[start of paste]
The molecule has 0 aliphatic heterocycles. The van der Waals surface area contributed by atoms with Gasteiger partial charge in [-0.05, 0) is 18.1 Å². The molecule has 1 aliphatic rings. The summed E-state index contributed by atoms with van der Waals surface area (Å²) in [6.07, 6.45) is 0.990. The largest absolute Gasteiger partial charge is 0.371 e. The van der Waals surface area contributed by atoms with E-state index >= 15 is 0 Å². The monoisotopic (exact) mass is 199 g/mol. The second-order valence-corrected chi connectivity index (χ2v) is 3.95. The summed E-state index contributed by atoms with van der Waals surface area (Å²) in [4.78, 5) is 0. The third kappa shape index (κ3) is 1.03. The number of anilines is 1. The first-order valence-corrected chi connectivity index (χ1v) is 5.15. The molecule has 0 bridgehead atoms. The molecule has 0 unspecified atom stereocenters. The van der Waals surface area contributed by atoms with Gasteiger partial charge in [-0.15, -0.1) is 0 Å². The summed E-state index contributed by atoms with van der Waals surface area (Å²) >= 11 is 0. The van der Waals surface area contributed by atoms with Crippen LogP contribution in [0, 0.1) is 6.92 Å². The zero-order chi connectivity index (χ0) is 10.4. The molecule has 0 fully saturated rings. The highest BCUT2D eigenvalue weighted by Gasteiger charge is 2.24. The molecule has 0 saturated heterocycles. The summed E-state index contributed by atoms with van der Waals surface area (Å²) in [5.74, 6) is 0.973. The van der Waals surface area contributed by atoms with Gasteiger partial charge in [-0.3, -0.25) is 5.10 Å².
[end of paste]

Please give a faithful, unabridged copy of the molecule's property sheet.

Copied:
The molecule has 0 aliphatic heterocycles. The van der Waals surface area contributed by atoms with Gasteiger partial charge in [-0.05, 0) is 18.1 Å². The molecule has 1 aliphatic rings. The summed E-state index contributed by atoms with van der Waals surface area (Å²) in [6.07, 6.45) is 0.990. The largest absolute Gasteiger partial charge is 0.371 e. The van der Waals surface area contributed by atoms with E-state index >= 15 is 0 Å². The monoisotopic (exact) mass is 199 g/mol. The second-order valence-corrected chi connectivity index (χ2v) is 3.95. The summed E-state index contributed by atoms with van der Waals surface area (Å²) in [4.78, 5) is 0. The third kappa shape index (κ3) is 1.03. The number of anilines is 1. The first-order valence-corrected chi connectivity index (χ1v) is 5.15. The molecule has 0 bridgehead atoms. The molecule has 0 unspecified atom stereocenters. The van der Waals surface area contributed by atoms with Gasteiger partial charge in [-0.15, -0.1) is 0 Å². The summed E-state index contributed by atoms with van der Waals surface area (Å²) >= 11 is 0. The van der Waals surface area contributed by atoms with Crippen LogP contribution in [0, 0.1) is 6.92 Å². The zero-order chi connectivity index (χ0) is 10.4. The molecule has 0 fully saturated rings. The highest BCUT2D eigenvalue weighted by Gasteiger charge is 2.24. The molecule has 0 saturated heterocycles. The summed E-state index contributed by atoms with van der Waals surface area (Å²) in [5.74, 6) is 0.973. The van der Waals surface area contributed by atoms with Gasteiger partial charge in [-0.3, -0.25) is 5.10 Å².